“Now you see it, now you don’t!”
Director: Guy Ritchie
Cast: Jason Statham, Brad Pitt, Benicio Del Toro
Synopsis: Unscrupulous boxing promoters, violent bookmakers, a Russian gangster, incompetent amateur robbers, and supposedly Jewish jewelers fight to track down a priceless stolen diamond.
When Guy Ritchie’s London gangster flick Lock, Stock and Two Smoking Barrels burst into the movie-going public’s consciousness in 1998, it looked as though a major new talent had emerged in the form of Guy Ritchie. He was also the movie’s writer, so here was an all-rounder who could not only write a fresh and energetic screenplay packed with memorable characters and incidents, but also direct that script at a breathless, enthralling pace. Lock, Stock and Two Smoking Barrels was unique, one-of-a-kind, never to be repeated. So what did Ritchie do next?
He remade it, and called it Snatch.
That’s not to say that Snatch isn’t a good movie. It is. It’s every bit as entertaining as its predecessor; it’s fast-moving, energetic, and its plot performs acrobatic somersaults in its determination to entertain. Either Ritchie, who again served as writer and director, was so paralysed by indecision about how to move forward, or he was attempting to outdo his first film. Whatever his reason for making Snatch, all he succeeded in doing was serving up more of the same dish. He certainly wrung every last drop of entertainment from the (identical) subject matter with these two movies — in fact he wrung the flannel dry, because one of the twists in Snatch (an attempt to sell goods to the person they were stolen from) is a direct lift from Lock, Stock and Two Smoking Barrels. There’s nothing wrong with that sort of thing when an old idea is reprocessed but, as a writer, if you find yourself stealing from your previous work so soon, you don’t ask how much is left in the well, you wonder how much was there in the first place.
The plot is made up of two strands. One involves a bare-knuckle boxing promoter named Turkish (Jason Statham) and his sidekick Tommy (Stephen Graham) whose boxer Gorgeous George (former boxer and rugby union player Adam Fogarty) is put out of action by gypsy fighter Mickey (Brad Pitt) in a dispute over the purchase of a caravan. George was due to fight a boxer belonging to vicious gangster Brick Top (Alan Ford), who’s none too happy at having his plans disrupted. Desperate, Turkish and Tommy hire Mickey to take George’s place on the understanding that — on the orders of Brick Top — he’s to take a dive in the fourth. So, when Mickey KO’s Brick Top’s boy in the first round, Turkish and Sammy find themselves facing the prospect of being fed to Brick top’s notorious pigs.
The second strand involves the search for an 84 carat diamond stolen by Franky Four Fingers (Benicio Del Toro), who is kidnapped by Vinnie (Robbie Gee), Sol (Lennie James) and Tyrone (Ade), three villains employed by Uzbekistani gangster Boris the Blade (Rade Sherbedgia) to retrieve the diamond for his client, Doug the Head (Mike Reid). Doug is working for Cousin Avi (Dennis Farina), an American hoodlum who, when the diamond goes missing, travels to London and hires hard man Bullet-Tooth Tony (Vinnie Jones) to help him find it.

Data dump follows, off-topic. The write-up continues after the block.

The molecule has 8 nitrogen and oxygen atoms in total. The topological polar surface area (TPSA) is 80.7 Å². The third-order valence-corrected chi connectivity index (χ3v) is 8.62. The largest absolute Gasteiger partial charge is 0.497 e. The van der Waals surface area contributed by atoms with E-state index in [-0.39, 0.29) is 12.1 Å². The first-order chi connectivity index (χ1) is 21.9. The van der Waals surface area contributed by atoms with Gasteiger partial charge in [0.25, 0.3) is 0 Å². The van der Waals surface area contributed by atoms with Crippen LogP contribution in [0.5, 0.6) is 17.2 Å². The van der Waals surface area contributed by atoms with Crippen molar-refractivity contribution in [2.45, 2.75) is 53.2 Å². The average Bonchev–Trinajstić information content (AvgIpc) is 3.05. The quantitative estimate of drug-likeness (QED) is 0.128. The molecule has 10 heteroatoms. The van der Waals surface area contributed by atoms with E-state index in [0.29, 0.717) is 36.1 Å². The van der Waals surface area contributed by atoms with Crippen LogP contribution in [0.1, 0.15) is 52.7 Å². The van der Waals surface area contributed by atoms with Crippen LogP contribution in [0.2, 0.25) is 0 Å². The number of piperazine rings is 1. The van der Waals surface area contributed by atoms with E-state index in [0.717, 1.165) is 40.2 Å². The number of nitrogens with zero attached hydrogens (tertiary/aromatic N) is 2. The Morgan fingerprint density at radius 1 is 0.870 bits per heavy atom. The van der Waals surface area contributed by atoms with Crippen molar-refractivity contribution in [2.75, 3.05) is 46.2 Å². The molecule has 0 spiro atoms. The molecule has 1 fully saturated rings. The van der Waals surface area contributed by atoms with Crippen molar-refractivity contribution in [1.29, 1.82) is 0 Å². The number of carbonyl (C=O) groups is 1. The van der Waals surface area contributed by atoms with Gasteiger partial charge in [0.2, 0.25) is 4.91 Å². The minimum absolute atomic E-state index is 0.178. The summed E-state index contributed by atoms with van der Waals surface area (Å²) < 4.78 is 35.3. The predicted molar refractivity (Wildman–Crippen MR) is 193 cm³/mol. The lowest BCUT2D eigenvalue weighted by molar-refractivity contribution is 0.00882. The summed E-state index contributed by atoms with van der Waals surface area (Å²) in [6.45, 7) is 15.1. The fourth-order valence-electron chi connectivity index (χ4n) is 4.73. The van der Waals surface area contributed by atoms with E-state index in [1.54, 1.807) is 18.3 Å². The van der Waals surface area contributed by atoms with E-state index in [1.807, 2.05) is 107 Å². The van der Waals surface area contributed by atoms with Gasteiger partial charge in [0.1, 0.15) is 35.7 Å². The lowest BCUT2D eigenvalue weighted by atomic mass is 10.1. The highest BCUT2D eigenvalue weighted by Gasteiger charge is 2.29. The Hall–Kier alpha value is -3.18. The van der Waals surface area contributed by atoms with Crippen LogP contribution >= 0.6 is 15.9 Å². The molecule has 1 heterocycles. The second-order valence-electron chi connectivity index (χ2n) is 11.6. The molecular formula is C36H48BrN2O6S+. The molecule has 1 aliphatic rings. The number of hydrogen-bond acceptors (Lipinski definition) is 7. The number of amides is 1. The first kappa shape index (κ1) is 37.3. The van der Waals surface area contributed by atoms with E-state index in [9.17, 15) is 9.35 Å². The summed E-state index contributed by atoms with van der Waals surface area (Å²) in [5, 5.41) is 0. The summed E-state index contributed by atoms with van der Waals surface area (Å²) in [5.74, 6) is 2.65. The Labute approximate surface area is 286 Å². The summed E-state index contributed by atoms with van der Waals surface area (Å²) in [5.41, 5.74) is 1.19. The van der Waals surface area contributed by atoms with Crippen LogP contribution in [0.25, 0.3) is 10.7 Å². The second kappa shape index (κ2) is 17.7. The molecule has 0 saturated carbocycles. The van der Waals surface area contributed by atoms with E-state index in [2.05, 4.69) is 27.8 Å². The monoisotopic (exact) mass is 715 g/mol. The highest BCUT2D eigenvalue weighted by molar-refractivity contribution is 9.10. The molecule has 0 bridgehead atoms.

To say there’s a lot of plot in Snatch is an understatement of epic proportions. Every change of scene, almost every conversation, introduces a new plot twist or development, which makes it tough to keep up with what’s going on. As with Ritchie’s first movie, the unruly, casually violent characters are strangely likeable despite their brutal behaviour, largely because the violence has a cartoonish quality – one character is beaten, shot numerous times, and run over but still keeps going. They all have colourful characters to match their colourful names, and it’s perhaps this dimension to Ritchie’s writing that makes Snatch a success despite its familiarity.
The cast of Snatch boasts a larger American quotient than Lock, Stock and Two Smoking Barrels, which obviously lent it a transatlantic appeal which the first film lacked, and there’s no doubt the presence of Brad Pitt and Benicio Del Toro contributed to its success across the pond. Pitt, in particular, gives a memorable performance as Mickey, a gypsy whose mangled syntax is almost impossible to understand. And yet it’s largely the British cast members from the first movie who make the biggest impression. Statham exudes an inimitable coolness upon which he has built a solid action movie career; Vinnie Jones gives perhaps one of his best screen performances, and Alan Ford is frighteningly convincing as Brick Top, an uncompromisingly vicious, but slyly enjoyable nightmare of a man.
Somehow, Ritchie manages to tie everything together without confusing his audience, even though it might take them a while to get the story straight in their heads. He was in danger of being branded a one-trick pony after this one, and his follow-up, the ill-fated Swept Away (2002) starring his then-wife, Madonna, only seemed to confirm suspicions. Lately, though, his work on the Sherlock Holmes franchise seems to have shown that Ritchie is capable of succeeding in genres beyond the laddish gangster movie.
(Reviewed 18th June 2012)